2 Some understandings of mental illness
In a research paper focusing on the importance of considering mental health in the context of welfare reform, the former Department of Family and Community Services (FaCS, 2004) refers to mental health as a person’s ability to function and undertake productive activities, to develop and maintain meaningful relationships and to adapt to change and cope with adversity.
Mental health problems and disorders refer to the negative end of the continuum of mental health, and are characterised by alterations in thinking, mood or behaviour associated with distress or impaired functioning. Each condition is unique in terms of its symptoms and effects, its causal factors and treatments. The paper makes the point that it is important to recognise that mental disorders affect people differently.
The constitution of the World Health Organisation (WHO) mandates the production of international classifications on health so that there is a consensual, meaningful and useful framework which governments, providers and consumers can use as a common language (see www.who.int/classifi cations/en).
The WHO has developed a framework for measuring health and disability at both individual and population levels. The earlier version of this framework, known as the International Classification of Impairments, Disabilities and Handicaps, went through an extensive period of revision in order to put the notions of ‘health’ and ‘disability’ in a new light.
In 2001, the 191 WHO member states endorsed a new framework, now known as the International Classification of Functioning, Disability and Health (ICF). It acknowledges that every human being can experience a decrement in health and thereby experience some degree of disability. By shifting the ‘focus from cause to impact it places all health conditions on an equal footing allowing them to be compared using a common metric—the ruler of health and disability’ (WHO, 2001).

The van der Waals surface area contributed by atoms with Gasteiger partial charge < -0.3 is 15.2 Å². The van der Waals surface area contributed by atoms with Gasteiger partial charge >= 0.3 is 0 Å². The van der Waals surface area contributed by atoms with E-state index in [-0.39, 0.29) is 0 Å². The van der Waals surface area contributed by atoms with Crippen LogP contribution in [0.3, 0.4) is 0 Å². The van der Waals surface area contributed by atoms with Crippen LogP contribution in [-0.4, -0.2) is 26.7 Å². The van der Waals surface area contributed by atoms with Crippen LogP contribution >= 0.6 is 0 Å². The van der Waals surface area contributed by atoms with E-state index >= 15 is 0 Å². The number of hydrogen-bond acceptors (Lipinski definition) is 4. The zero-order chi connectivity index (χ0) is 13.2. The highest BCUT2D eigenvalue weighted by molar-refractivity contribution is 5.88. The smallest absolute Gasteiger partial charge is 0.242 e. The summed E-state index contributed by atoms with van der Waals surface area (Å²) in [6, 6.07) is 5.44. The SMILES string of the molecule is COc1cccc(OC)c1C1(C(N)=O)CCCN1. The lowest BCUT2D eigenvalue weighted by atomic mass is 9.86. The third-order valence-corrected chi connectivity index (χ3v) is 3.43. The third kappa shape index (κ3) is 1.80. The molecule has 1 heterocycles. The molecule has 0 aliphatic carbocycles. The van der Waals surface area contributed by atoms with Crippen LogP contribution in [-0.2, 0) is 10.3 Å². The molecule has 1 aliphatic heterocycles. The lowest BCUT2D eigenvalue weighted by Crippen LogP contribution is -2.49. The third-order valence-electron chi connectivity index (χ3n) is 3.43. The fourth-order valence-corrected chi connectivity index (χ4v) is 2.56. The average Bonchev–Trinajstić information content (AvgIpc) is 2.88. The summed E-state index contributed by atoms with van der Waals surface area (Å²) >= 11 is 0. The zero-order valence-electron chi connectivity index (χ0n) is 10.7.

In a review of literature from around the world since the endorsement of the ICF, Bruyere et al (2005) affirm that the ICF is increasingly affecting the practice of particular professions more broadly and they write about the conceptual utility of this classification framework for the fields of rehabilitation, health and other clinical disciplines. They refer to the introduction of the ICF into Australian data dictionaries and its use as a framework to inform and
structure questions in the Australian National Disability Survey.
The Australian Institute of Health and Welfare (AIHW) notes that the value of
using the ICF in Australia is that it combines the major models of disability,
and recognises the role of environmental factors in the creation of disability and the importance of participation as a desired outcome. In addition, it provides a framework within which a wide variety of information relevant to disability and functioning can be developed, assembled and related (AIHW, 2003: 5).
The ICF makes no use of the concept ‘handicap’ and instead provides a classification of:
body function and impairments of body functions as a significant deviation or
body structures and impairments i.e. problems in structure as a significant deviation or loss
activities (execution of tasks or actions by an individual) and participation
(involvement in a life situation), with associated activity limitations and
environmental factors, which make up the physical, social and attitudinal
environment in which people live and conduct their lives.
employment, can be found in the ICF in respect of:
body function and impairments—global mental functions
(b110b139) and specific mental functions (b140–b179)
activity limitations and participation restrictions—major life areas (sub-category ‘work and employment’, d840–d859).
The AIHW (AIHW, 2006) notes that disability can be measured along a continuum and that estimates of people with disability vary with the particular
definition used. In 2003, there were an estimated 3 946 400 people with disability in Australia, representing about 20 per cent of the total population.